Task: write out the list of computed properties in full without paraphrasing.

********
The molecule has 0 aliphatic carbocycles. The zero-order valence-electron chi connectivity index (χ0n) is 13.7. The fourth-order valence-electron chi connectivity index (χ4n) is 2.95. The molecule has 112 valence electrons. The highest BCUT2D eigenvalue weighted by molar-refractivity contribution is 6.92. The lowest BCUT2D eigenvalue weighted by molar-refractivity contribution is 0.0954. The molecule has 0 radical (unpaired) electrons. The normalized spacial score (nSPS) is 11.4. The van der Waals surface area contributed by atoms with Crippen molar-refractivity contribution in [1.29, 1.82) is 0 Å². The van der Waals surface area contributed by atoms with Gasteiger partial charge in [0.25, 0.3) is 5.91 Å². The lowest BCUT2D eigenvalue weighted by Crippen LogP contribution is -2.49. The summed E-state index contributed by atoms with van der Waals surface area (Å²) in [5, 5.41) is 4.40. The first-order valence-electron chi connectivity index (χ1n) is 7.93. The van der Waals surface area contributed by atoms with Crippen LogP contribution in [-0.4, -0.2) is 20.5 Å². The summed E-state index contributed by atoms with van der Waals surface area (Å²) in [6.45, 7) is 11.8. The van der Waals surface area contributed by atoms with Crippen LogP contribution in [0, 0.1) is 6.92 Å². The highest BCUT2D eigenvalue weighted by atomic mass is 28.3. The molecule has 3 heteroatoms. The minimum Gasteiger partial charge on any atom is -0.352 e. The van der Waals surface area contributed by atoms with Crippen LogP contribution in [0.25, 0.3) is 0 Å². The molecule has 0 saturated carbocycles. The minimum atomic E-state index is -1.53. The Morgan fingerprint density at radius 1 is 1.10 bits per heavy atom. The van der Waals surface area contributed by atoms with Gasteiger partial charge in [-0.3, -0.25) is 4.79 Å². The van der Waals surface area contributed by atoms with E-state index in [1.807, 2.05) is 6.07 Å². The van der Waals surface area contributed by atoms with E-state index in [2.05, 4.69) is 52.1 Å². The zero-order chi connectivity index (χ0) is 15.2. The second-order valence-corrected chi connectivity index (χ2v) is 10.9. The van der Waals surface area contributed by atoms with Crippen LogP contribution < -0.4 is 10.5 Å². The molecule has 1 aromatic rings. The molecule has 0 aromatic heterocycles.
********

The molecule has 0 aliphatic carbocycles. The zero-order valence-electron chi connectivity index (χ0n) is 13.7. The fourth-order valence-electron chi connectivity index (χ4n) is 2.95. The molecule has 112 valence electrons. The highest BCUT2D eigenvalue weighted by molar-refractivity contribution is 6.92. The lowest BCUT2D eigenvalue weighted by molar-refractivity contribution is 0.0954. The molecule has 0 radical (unpaired) electrons. The normalized spacial score (nSPS) is 11.4. The van der Waals surface area contributed by atoms with Crippen molar-refractivity contribution in [1.29, 1.82) is 0 Å². The van der Waals surface area contributed by atoms with Gasteiger partial charge in [0.25, 0.3) is 5.91 Å². The lowest BCUT2D eigenvalue weighted by Crippen LogP contribution is -2.49. The summed E-state index contributed by atoms with van der Waals surface area (Å²) in [5, 5.41) is 4.40. The first-order valence-electron chi connectivity index (χ1n) is 7.93. The van der Waals surface area contributed by atoms with Crippen LogP contribution in [-0.4, -0.2) is 20.5 Å². The summed E-state index contributed by atoms with van der Waals surface area (Å²) in [6.45, 7) is 11.8. The van der Waals surface area contributed by atoms with Crippen LogP contribution in [0, 0.1) is 6.92 Å². The highest BCUT2D eigenvalue weighted by atomic mass is 28.3. The molecule has 3 heteroatoms. The minimum Gasteiger partial charge on any atom is -0.352 e. The van der Waals surface area contributed by atoms with Crippen LogP contribution in [0.25, 0.3) is 0 Å². The molecule has 0 saturated carbocycles. The minimum atomic E-state index is -1.53. The Morgan fingerprint density at radius 1 is 1.10 bits per heavy atom. The van der Waals surface area contributed by atoms with Gasteiger partial charge in [-0.3, -0.25) is 4.79 Å². The van der Waals surface area contributed by atoms with E-state index in [1.807, 2.05) is 6.07 Å². The van der Waals surface area contributed by atoms with E-state index in [2.05, 4.69) is 52.1 Å². The zero-order chi connectivity index (χ0) is 15.2. The second-order valence-corrected chi connectivity index (χ2v) is 10.9. The van der Waals surface area contributed by atoms with Crippen LogP contribution < -0.4 is 10.5 Å². The molecule has 1 aromatic rings. The molecule has 0 aromatic heterocycles.